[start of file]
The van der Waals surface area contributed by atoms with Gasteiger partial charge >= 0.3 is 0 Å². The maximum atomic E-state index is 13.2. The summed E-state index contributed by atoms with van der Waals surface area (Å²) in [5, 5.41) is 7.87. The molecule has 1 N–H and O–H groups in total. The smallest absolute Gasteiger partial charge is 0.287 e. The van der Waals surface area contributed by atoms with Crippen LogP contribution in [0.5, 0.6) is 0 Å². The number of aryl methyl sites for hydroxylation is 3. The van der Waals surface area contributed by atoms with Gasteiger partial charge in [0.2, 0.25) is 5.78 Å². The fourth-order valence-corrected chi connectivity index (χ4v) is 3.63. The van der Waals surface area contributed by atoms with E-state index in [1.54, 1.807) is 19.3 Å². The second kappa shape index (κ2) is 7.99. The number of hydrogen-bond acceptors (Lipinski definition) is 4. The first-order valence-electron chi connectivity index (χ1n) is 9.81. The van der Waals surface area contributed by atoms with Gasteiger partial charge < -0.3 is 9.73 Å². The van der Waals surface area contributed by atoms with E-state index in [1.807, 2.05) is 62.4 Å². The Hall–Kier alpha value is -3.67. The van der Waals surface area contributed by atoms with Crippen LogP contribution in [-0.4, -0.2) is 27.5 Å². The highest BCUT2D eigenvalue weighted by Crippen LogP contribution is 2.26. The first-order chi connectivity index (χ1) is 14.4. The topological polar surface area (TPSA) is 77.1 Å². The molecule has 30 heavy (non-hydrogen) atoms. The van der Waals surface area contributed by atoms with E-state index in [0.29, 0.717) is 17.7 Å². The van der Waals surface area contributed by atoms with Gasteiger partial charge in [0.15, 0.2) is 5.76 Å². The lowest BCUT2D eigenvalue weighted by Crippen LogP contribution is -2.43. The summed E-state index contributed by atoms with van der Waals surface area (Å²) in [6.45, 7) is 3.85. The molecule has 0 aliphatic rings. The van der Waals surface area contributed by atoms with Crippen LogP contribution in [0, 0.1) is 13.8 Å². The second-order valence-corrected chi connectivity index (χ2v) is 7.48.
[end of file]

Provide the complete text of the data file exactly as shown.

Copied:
The van der Waals surface area contributed by atoms with Gasteiger partial charge >= 0.3 is 0 Å². The maximum atomic E-state index is 13.2. The summed E-state index contributed by atoms with van der Waals surface area (Å²) in [5, 5.41) is 7.87. The molecule has 1 N–H and O–H groups in total. The smallest absolute Gasteiger partial charge is 0.287 e. The van der Waals surface area contributed by atoms with Crippen LogP contribution in [0.5, 0.6) is 0 Å². The number of aryl methyl sites for hydroxylation is 3. The van der Waals surface area contributed by atoms with Gasteiger partial charge in [0.2, 0.25) is 5.78 Å². The fourth-order valence-corrected chi connectivity index (χ4v) is 3.63. The van der Waals surface area contributed by atoms with E-state index in [1.54, 1.807) is 19.3 Å². The second kappa shape index (κ2) is 7.99. The number of hydrogen-bond acceptors (Lipinski definition) is 4. The first-order valence-electron chi connectivity index (χ1n) is 9.81. The van der Waals surface area contributed by atoms with Gasteiger partial charge < -0.3 is 9.73 Å². The van der Waals surface area contributed by atoms with E-state index in [1.807, 2.05) is 62.4 Å². The Hall–Kier alpha value is -3.67. The van der Waals surface area contributed by atoms with Crippen LogP contribution in [-0.4, -0.2) is 27.5 Å². The highest BCUT2D eigenvalue weighted by Crippen LogP contribution is 2.26. The first-order chi connectivity index (χ1) is 14.4. The topological polar surface area (TPSA) is 77.1 Å². The molecule has 30 heavy (non-hydrogen) atoms. The van der Waals surface area contributed by atoms with E-state index in [0.29, 0.717) is 17.7 Å². The van der Waals surface area contributed by atoms with Gasteiger partial charge in [0.15, 0.2) is 5.76 Å². The lowest BCUT2D eigenvalue weighted by Crippen LogP contribution is -2.43. The summed E-state index contributed by atoms with van der Waals surface area (Å²) in [6.45, 7) is 3.85. The molecule has 0 aliphatic rings. The van der Waals surface area contributed by atoms with Crippen LogP contribution in [0, 0.1) is 13.8 Å². The second-order valence-corrected chi connectivity index (χ2v) is 7.48.